Porter Anderson meets Dave Morris

Porter Anderson meets Dave Morris

Among the busy workshops at the recent London Author Fair at Covent Garden’s Hospital Club, one was an “author exchange” led by the husband-and-wife team of Dave and Roz Morris. And while Mrs. Morris has her own reasons not to be a household name despite selling an average 500,000 copies per book--she’s a ghostwriter, shhhh--Mr. Morris’ work may have sailed right past you because the first set of tools he brings to the table are those of a game designer. A very accomplished one, with some 70 game-book titles to his name…which, on Twitter is @MirabilisDave.

In fact, when I mentioned that in 1991, Dave Morris was the UK’s top-selling author, he offered up one title you’ll definitely know:

Now we know who to blame for Teenage Mutant Ninja Turtles. And as you dive for your old copies of Buried Treasure (1990), Dinosaur Farm (1991), Splinter to the Fore (1991) and more, don’t cry for Morris. He’s eight months into the rather expensive development of a 24-episode time-traveling TV series, a show with a “videogame design ethic,” for a network that must remain nameless for now:

This will be good news for fans of Sherlock in the UK and Fringe in the US:

Morris, who’s celebrating a not-quite Teenage birthday this week, in fact, is almost 30 years into a career that exemplifies what some see as the right way to bring “transmedia” to publishing: he comes in by the game-design door, not the author window.

In our #PorterMeets interview — running on multi-tracks, itself, we are so transmedial — Morris  talked about his French Revolution app-setting of Shelley’s Frankenstein for Michael Bhaskar’s Profile Books.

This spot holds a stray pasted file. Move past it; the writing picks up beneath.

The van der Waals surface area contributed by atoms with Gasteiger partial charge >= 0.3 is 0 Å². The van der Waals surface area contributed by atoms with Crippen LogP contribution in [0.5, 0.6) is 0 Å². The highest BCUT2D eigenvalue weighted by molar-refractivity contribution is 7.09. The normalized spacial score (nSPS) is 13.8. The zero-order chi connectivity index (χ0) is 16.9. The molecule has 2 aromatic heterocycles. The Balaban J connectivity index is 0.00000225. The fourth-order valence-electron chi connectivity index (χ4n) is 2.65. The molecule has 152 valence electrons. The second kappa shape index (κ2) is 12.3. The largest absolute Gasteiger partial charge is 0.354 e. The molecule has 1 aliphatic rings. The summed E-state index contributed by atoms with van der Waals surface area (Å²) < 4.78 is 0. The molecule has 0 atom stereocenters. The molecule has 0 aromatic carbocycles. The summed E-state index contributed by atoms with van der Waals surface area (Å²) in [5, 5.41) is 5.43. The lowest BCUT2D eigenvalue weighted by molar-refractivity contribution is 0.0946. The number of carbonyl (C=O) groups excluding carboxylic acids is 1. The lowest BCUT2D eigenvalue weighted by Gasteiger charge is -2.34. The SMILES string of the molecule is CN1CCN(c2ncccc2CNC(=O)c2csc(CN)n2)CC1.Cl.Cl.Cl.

The interactivity in Morris’ Frankenstein (now available both for iOS and Android systems, we learn) is your engagement with the book’s titular protagonist:

In that dynamic , you find what Morris knows about why transmedial work fails or succeeds. “Interactive stories are my interest, which first require the author to do no harm…Don’t stick in interactive bits just for the sake of it.”

What Dan Franklin, PRH’s digital publisher, was writing about at The Bookseller’s FutureBook this week in “Authors! The Future of the Book is You” plays right into what Morris is able to define as one of the key stumbling blocks in this kind of work.

“The writer must be a transcendent, not immanent, deity,” Morris tells me. Yes, he used “immanent” in a tweet. What game designers know is that they must create a story world and then hand it to the reader/user, stepping back to allow that interaction to guide development. Of course, this veers from the traditional authorial role. The author no longer is quite in control. Which, Morris says, is closer to How Life Works:



While ceding narrative control to readers and users may be one of the trickiest elements of fully transmedial development, it’s one thing Morris doesn’t have to do in the work that gives him his Twitter handle, Mirabilis: Year of Wonders.

Its original installments appeared in Random House’s The DFC comic. Now, Morris and his co-creators, including illustrator Leo Hartas, are carrying the work on, satisfying their “love of comics and visual storytelling,” nothing interactive about it. Books 1 and 2 are out now, Book 3 is coming in October and an Italian translation is on the way:


And on the way to Page 1000? What would Morris do to help publishing folks get closer to the transmedial mode that’s proving so hard to capture?